What does crimped hair, neon lights, and leg warmers all have in common? They are all key components to nailing an 80s action thriller. With a score full of synth sounds, Force to Fear does not hold back on the retro and nostalgic atmosphere of that era.
Set in an empty high school, the film is centered around two questionable crowds who collide at the wrong place at the wrong time. Saying that nothing good ever happens in a high school at night would be an understatement to the pandemonium and gore that unfolds throughout the film.
Writers and directors Chad Bruns and Zane Hershberger have created a film that is cheesy in all the right ways while still maintaining the mystery and suspense needed to keep the audience at the edge of their seats.
With slow motion punches, predictable jokes, and impressively choreographed action sequences, there is never a dull moment. Hershberger’s incredible cinematography adds to the film’s bold and striking Mise-en-scène. Every shot is painted with the alluring glow of neon lights, creating a violently euphoric tone. With a consistent purple and blue tint, Hershberger sticks to this stylistic look until the conclusion, artfully signaling the end of the nightmare.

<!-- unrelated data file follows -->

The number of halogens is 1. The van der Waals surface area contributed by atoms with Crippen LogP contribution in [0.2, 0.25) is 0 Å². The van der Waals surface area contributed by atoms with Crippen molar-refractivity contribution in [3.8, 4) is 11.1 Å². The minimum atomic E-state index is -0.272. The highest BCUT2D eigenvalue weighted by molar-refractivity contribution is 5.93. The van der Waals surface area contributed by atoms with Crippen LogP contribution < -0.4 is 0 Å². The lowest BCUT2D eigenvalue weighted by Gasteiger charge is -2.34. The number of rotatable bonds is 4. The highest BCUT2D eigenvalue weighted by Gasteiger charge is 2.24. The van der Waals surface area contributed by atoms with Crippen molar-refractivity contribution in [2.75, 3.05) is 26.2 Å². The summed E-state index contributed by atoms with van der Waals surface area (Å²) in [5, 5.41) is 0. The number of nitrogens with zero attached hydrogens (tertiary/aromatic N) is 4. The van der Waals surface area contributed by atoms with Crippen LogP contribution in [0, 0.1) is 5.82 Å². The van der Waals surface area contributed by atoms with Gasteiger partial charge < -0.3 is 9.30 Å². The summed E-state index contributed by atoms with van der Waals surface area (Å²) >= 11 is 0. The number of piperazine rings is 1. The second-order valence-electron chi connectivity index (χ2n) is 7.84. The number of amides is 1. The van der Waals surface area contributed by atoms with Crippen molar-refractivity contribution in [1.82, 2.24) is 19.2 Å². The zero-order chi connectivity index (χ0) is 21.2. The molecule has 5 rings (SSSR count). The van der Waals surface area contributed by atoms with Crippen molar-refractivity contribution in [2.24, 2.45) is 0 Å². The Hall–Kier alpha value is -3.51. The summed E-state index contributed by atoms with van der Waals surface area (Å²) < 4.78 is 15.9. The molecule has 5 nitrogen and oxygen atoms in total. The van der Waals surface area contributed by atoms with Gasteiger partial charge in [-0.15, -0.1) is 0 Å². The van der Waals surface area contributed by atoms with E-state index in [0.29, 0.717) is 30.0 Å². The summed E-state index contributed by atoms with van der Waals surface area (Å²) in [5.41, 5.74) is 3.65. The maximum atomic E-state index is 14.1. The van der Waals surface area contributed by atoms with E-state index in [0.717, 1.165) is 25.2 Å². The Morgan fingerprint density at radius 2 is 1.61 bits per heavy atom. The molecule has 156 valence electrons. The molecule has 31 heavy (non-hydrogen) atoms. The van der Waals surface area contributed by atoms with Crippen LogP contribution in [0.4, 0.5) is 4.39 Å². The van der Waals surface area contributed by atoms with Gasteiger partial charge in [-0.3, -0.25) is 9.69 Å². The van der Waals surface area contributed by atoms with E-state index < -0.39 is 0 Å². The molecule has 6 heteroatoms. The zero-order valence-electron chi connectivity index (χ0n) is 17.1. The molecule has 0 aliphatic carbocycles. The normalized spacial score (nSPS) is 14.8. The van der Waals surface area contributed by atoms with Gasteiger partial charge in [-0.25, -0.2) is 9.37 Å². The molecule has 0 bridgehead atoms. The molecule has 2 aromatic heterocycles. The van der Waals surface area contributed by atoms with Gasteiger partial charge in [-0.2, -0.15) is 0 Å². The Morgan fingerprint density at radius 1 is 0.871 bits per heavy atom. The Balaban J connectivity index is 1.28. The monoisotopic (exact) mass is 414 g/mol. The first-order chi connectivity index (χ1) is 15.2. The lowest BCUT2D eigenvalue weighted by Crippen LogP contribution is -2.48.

The over the top retro score (Matt Cannon and Rocky Gray) and theatrical cuts/montages give the film a video game-like quality that adds to the lively and vivid atmosphere of the 80s. This is further enhanced by the lead characters’ clothing choices that scream “superhero on a budget”.
All in all, Force to Fear is a high energy film whose unsubtle nods to the 80s and unexpected plot twists will not disappoint. The film combines all the elements of what makes an action thriller good and leaves viewers wishing they could unsee the horrors while hoping for a sequel to address their unanswered questions.